Wyoming continues to struggle with one of the highest juvenile detention rates in the country. This is more a result of a complex justice system that lacks distinct juvenile courts in many parts of the state. Despite the Wyoming Juvenile Justice Act, Adult misdemeanor courts are often utilized to process between 85 and 90 percent of juvenile offenders in the state.
While there is a Wyoming Juvenile Justice Act that supports treatment and rehabilitation of juvenile offenders, entry into the adult justice system often prevents access to rehabilitative options. This makes the job of Wyoming’s juvenile probation officers all the more vital as they work to assist young offenders navigate the state’s justice system in hopes of helping reintegrate them into society.
Education and Training to Become a Juvenile Probation and Parole Officer
Candidates interested in finding out how to become juvenile probation and parole officers in Wyoming must possess a bachelor’s or master’s degree in a field related to juvenile justice. Three or four years of professional experience working with the juvenile justice system is also required. Candidates for juvenile probation officer jobs in Wyoming should possess the following skills
- License to drive a vehicle
- Ability to operate computers
- Interview or interrogate victims, accused offenders and others
- Investigative techniques
- Collect and produce accurate records
- Superior verbal and written communication
- Establish and cultivate relationships
- Recognize indications of abuse, mental illness or substance abuse
- Testify in court
- Learn and apply state, municipal or federal statutes
Upon becoming a juvenile probation and parole officer in Wyoming, new hires must complete a 32-hour training program within the first six months. Wyoming does not currently mandate that officers receive ongoing training throughout their careers.
Challenges Facing Wyoming’s Juvenile Probation and Parole Officers
Wyoming compounds this inability to distinguish youths from adults in the courts by often housing youths in adult detention facilities. There has also been severe criticism that many youth facilities are not required to meet uniform standards and may be quite inadequate for meeting youth needs. The Wyoming Survey & Analysis Center at the University of Wyoming conducted a study and recommended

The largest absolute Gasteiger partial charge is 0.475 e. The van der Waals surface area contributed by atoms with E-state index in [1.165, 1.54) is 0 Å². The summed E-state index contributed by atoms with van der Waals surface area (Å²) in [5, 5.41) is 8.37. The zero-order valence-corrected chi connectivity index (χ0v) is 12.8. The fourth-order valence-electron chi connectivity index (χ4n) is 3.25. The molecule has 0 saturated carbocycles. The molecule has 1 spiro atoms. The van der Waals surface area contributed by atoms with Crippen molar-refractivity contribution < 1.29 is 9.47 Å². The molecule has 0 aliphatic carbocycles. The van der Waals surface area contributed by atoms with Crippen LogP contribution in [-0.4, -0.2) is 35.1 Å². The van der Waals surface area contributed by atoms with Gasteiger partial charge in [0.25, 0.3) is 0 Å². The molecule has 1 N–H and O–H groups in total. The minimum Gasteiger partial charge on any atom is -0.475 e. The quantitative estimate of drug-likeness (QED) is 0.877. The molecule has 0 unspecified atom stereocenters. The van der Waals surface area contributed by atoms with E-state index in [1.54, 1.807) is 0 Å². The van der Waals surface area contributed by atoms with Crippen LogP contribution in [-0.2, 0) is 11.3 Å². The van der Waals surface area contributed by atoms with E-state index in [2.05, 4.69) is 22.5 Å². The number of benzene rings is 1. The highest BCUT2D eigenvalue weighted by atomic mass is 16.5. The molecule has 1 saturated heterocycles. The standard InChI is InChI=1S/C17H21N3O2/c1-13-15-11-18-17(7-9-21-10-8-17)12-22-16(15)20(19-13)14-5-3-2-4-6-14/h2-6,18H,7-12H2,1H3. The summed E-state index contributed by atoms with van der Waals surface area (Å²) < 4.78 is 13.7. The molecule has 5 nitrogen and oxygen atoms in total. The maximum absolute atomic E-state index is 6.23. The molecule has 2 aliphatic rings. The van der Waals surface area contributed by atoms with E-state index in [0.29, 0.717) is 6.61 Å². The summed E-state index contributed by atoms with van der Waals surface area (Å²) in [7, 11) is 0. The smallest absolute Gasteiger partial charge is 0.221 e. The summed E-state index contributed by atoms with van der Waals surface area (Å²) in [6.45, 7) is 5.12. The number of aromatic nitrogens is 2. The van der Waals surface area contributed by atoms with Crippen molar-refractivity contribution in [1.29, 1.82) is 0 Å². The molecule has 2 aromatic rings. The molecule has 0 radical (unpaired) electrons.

- Establish a state-wide juvenile court system
- Comprehensive juvenile justice system with uniform standards
- Introduce systematic data collection and evaluation mechanisms
- Create a system that emphasizes restorative justice principles
- Build youth only detention facilities or transportation systems for juveniles to house them in youth only facilities
This presents several challenges to juvenile probation and parole officers operating throughout the state. The Wyoming Department of Family Services administrates these probation and parole services through 31 field offices. Wyoming also supports Wyoming Juvenile Justice, which is a state advisory board that provides advice to the state on local juvenile programs.
Juvenile probation is often supervised by DFS and is usually extended to about 10 to 15 percent of juvenile offenders. There is very little multi-agency cooperation and different parts of the state utilize various standards for incarceration or rehabilitation. Juvenile probation and parole officers must modify their methods when working with regionally distinct organizations. Although the state is in the midst of correcting some of these issues, it may be some time before a comprehensive overhaul of Wyoming’s juvenile justice system is completed.